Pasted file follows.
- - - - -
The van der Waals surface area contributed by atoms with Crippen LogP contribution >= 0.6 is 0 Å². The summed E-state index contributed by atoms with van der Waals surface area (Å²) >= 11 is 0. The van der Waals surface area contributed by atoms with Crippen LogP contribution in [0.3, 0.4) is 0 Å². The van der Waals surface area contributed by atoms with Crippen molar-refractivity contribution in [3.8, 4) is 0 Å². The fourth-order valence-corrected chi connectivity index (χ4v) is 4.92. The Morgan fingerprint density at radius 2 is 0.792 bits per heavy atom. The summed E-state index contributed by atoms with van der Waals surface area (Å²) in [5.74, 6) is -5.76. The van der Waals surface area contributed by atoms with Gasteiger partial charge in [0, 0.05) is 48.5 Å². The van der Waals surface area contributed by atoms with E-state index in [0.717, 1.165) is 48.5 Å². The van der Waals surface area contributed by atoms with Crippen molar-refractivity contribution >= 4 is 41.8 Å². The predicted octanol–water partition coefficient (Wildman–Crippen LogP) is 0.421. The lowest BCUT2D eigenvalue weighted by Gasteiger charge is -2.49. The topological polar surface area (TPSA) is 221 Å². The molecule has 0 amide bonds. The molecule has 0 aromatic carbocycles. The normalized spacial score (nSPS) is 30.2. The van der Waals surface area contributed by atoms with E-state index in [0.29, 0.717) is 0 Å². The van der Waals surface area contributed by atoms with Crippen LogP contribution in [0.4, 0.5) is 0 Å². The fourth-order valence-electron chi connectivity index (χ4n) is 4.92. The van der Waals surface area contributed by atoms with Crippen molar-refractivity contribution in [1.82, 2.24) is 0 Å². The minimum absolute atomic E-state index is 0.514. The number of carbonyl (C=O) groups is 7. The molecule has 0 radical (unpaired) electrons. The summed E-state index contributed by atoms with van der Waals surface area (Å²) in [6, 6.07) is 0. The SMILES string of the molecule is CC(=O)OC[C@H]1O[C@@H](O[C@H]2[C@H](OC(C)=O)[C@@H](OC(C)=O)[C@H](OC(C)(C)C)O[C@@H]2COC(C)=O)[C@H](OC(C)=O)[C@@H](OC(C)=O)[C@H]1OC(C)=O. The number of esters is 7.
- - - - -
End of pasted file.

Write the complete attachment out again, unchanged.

The van der Waals surface area contributed by atoms with Crippen LogP contribution >= 0.6 is 0 Å². The summed E-state index contributed by atoms with van der Waals surface area (Å²) >= 11 is 0. The van der Waals surface area contributed by atoms with Crippen LogP contribution in [0.3, 0.4) is 0 Å². The van der Waals surface area contributed by atoms with Crippen molar-refractivity contribution in [3.8, 4) is 0 Å². The fourth-order valence-corrected chi connectivity index (χ4v) is 4.92. The Morgan fingerprint density at radius 2 is 0.792 bits per heavy atom. The summed E-state index contributed by atoms with van der Waals surface area (Å²) in [5.74, 6) is -5.76. The van der Waals surface area contributed by atoms with Gasteiger partial charge in [0, 0.05) is 48.5 Å². The van der Waals surface area contributed by atoms with E-state index in [0.717, 1.165) is 48.5 Å². The van der Waals surface area contributed by atoms with Crippen molar-refractivity contribution >= 4 is 41.8 Å². The predicted octanol–water partition coefficient (Wildman–Crippen LogP) is 0.421. The lowest BCUT2D eigenvalue weighted by Gasteiger charge is -2.49. The topological polar surface area (TPSA) is 221 Å². The molecule has 0 amide bonds. The molecule has 0 aromatic carbocycles. The normalized spacial score (nSPS) is 30.2. The van der Waals surface area contributed by atoms with E-state index in [0.29, 0.717) is 0 Å². The van der Waals surface area contributed by atoms with Crippen LogP contribution in [0.4, 0.5) is 0 Å². The fourth-order valence-electron chi connectivity index (χ4n) is 4.92. The van der Waals surface area contributed by atoms with Crippen molar-refractivity contribution in [1.82, 2.24) is 0 Å². The minimum absolute atomic E-state index is 0.514. The number of carbonyl (C=O) groups is 7. The molecule has 0 radical (unpaired) electrons. The summed E-state index contributed by atoms with van der Waals surface area (Å²) in [6, 6.07) is 0. The SMILES string of the molecule is CC(=O)OC[C@H]1O[C@@H](O[C@H]2[C@H](OC(C)=O)[C@@H](OC(C)=O)[C@H](OC(C)(C)C)O[C@@H]2COC(C)=O)[C@H](OC(C)=O)[C@@H](OC(C)=O)[C@H]1OC(C)=O. The number of esters is 7.